Namor the Sub-Mariner is a Marvel hero rich with history. Namor has had relationships with teams across the Marvel Universe and has been both a villain and hero at select points in history. Creative talent across Marvel has always flocked to the character thanks to his nuanced personality. Namor is rife with conflict and has always had a hard time conforming with his peers. Writer Alan Brennert is contributing to the script on “Sub-Mariner: Marvels Snapshot” #1 with veteran artist Jerry Ordway drawing for the issue. The Snapshot one-shot issues explore key Marvel heroes through the eyes of everyday characters in The Marvel Universe. Instead of showing Namor be mean to his fellow superheroes this week we have the joy of seeing Namor crush the dreams of every day Marvel Universe supporting cast member Betty Dean.
Written by Alan Brennert
Art by Jerry Ordway
Colored by Espen Grundetjern
Lettered by VC’s Travis Lanham
It begins here — a series of specials that show us Marvel’s greatest characters from the Golden Age to today, all through the eyes of ordinary people! Project curator Kurt Busiek (Marvels, Astro City) has brought together an amazing assemblage of talent to bring you a total of eight new and unusual viewpoints on Marvel history and Marvel heroes, two per month for the next four months. To kick it all off, best-selling novelist and Emmy Award-winning TV writer Alan Brennert (L.A. LAW, TWILIGHT ZONE) and superstar artist Jerry Ordway (All-Star Squadron, Crisis on Infinite Earths) to tell a story of Marvel’s debut superstar: Prince Namor, the Sub-Mariner. It’s 1946, and the boys are back from World War II. But they haven’t left the battlefields behind, as reporter Betty Dean discovers when she and Namor reunite for an outing at Palisades Park, only to find themselves under attack. Also featuring the All-Winners Squad. A dramatic, unexpected and revealing tour through the Marvel Universe by a cornucopia of amazing creators.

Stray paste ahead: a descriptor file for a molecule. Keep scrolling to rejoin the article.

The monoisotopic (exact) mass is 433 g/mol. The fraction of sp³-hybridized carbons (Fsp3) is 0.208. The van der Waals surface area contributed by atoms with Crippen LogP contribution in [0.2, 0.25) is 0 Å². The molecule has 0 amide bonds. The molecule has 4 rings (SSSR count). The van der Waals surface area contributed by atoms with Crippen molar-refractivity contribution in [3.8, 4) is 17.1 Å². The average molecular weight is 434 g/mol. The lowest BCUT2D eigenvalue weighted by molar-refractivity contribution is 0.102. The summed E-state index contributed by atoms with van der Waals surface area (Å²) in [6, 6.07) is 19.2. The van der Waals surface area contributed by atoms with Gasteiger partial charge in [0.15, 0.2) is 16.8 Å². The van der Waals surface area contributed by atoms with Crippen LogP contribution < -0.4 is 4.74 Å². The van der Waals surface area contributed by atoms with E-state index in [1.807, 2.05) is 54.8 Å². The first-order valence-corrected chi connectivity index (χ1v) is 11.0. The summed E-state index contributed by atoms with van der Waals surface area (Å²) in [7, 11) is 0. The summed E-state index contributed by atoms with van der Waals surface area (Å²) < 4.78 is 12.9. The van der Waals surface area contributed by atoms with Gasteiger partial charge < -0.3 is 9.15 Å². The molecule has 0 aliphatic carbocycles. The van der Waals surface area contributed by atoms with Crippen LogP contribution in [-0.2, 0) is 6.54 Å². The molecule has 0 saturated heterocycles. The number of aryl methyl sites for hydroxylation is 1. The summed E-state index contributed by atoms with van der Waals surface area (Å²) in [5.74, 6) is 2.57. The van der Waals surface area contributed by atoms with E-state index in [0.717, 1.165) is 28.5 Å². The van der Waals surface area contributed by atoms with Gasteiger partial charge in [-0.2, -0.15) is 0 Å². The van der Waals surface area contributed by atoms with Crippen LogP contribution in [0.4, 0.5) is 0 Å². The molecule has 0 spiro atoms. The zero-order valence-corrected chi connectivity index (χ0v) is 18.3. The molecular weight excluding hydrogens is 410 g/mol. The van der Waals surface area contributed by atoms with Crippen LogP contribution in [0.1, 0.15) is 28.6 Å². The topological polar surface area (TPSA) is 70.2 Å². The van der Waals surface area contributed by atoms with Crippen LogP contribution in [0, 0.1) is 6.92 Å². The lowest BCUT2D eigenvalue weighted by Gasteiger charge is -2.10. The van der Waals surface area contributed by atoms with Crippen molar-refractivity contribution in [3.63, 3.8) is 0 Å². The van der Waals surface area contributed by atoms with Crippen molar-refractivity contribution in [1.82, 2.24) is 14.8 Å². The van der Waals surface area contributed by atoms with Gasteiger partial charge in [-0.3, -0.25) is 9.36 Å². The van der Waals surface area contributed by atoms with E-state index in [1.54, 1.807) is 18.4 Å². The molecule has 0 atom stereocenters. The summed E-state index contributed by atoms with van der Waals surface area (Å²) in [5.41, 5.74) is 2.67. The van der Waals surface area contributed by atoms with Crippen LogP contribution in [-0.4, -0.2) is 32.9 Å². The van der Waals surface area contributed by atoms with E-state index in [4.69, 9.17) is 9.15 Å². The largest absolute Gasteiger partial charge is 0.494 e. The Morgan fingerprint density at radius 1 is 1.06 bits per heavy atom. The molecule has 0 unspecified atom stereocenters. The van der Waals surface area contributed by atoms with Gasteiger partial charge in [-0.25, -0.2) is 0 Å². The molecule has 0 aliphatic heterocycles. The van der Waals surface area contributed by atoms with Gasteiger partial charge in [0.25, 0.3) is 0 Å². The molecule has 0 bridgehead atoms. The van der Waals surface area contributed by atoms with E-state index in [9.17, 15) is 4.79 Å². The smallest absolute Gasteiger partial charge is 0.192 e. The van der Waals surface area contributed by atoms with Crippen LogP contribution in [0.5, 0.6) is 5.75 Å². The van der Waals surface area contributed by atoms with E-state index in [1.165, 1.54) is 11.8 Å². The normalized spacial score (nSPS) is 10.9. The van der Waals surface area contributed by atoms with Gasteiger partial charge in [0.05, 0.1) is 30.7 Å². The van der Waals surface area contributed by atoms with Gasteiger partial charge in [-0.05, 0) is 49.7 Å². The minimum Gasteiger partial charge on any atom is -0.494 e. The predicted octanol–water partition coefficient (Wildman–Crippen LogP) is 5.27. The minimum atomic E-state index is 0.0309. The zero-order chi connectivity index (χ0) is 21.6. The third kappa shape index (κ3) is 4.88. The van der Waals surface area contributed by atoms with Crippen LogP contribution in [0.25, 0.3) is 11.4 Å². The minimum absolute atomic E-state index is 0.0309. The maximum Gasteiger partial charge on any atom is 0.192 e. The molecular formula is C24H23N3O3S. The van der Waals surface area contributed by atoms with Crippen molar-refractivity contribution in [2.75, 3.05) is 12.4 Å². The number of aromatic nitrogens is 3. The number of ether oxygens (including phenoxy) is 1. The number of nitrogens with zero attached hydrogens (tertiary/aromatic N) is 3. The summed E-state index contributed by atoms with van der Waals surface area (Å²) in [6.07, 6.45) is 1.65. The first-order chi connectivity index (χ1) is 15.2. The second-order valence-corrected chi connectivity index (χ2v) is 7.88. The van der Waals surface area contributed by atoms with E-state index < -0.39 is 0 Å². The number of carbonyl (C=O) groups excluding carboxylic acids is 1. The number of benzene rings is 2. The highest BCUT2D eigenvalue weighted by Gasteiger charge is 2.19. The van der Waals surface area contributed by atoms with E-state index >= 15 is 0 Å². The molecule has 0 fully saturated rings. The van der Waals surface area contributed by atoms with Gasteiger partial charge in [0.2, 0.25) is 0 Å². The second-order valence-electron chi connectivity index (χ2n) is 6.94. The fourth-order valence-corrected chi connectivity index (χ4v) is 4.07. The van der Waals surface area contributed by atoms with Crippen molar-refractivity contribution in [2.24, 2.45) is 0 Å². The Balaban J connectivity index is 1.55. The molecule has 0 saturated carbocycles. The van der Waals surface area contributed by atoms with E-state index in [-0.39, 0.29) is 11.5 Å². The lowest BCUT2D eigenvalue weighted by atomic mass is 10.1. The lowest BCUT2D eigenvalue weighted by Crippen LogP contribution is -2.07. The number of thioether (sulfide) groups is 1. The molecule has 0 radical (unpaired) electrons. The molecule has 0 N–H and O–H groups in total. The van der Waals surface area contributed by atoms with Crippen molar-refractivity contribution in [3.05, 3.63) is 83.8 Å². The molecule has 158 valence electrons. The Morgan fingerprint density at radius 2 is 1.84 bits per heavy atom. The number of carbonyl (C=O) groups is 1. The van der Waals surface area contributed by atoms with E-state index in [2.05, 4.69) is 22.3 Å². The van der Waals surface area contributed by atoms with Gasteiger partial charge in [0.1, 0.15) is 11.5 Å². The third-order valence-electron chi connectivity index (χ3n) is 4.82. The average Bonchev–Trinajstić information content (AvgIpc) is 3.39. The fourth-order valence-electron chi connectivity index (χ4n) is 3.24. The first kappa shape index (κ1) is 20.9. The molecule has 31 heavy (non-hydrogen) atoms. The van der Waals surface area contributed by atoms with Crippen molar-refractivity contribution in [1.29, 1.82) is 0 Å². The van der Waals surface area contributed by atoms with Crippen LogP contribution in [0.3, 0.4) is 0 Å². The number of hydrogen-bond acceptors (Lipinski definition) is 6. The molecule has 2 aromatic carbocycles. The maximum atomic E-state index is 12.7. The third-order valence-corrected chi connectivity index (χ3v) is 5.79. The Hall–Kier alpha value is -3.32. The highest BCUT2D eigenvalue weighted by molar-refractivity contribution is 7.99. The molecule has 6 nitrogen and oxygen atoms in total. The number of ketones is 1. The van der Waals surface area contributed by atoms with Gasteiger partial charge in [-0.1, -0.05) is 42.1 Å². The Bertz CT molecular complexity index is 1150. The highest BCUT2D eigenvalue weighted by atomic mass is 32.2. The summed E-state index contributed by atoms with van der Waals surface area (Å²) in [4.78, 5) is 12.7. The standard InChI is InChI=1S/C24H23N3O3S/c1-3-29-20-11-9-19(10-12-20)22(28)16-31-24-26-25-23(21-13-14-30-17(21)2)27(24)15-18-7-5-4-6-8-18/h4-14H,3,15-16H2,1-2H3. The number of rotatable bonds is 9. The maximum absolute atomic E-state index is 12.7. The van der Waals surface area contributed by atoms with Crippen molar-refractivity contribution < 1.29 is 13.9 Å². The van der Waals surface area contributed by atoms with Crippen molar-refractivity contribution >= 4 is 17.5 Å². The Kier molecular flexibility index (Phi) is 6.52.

Marvel Universe reporter Betty Dean was warned that Namor the Sub-Mariner can be a jerk at times. However, this issue illustrates their strained relationship with quite a bit of nuance. Dean goes out of her way to be nice to Namor who returns some of those warm feelings. Namor has a hard time staying consistently kind-hearted and gentle through an entire scene. There’s one particularly strong moment where Betty is walking through a theme park with Namor hoping that Namor won’t fly off the handle and that no supervillains will interrupt their date. The sequence goes horribly, horribly wrong but seeing Betty react to Namor is fascinating and emotional. Alan Brennert’s script is honest and heartwrenching. Seeing everyday characters react to the absentee superhero is surprisingly effective. I’m curious to see if this plotting technique is going to wear thin as the Snapshot one-shot titles continue.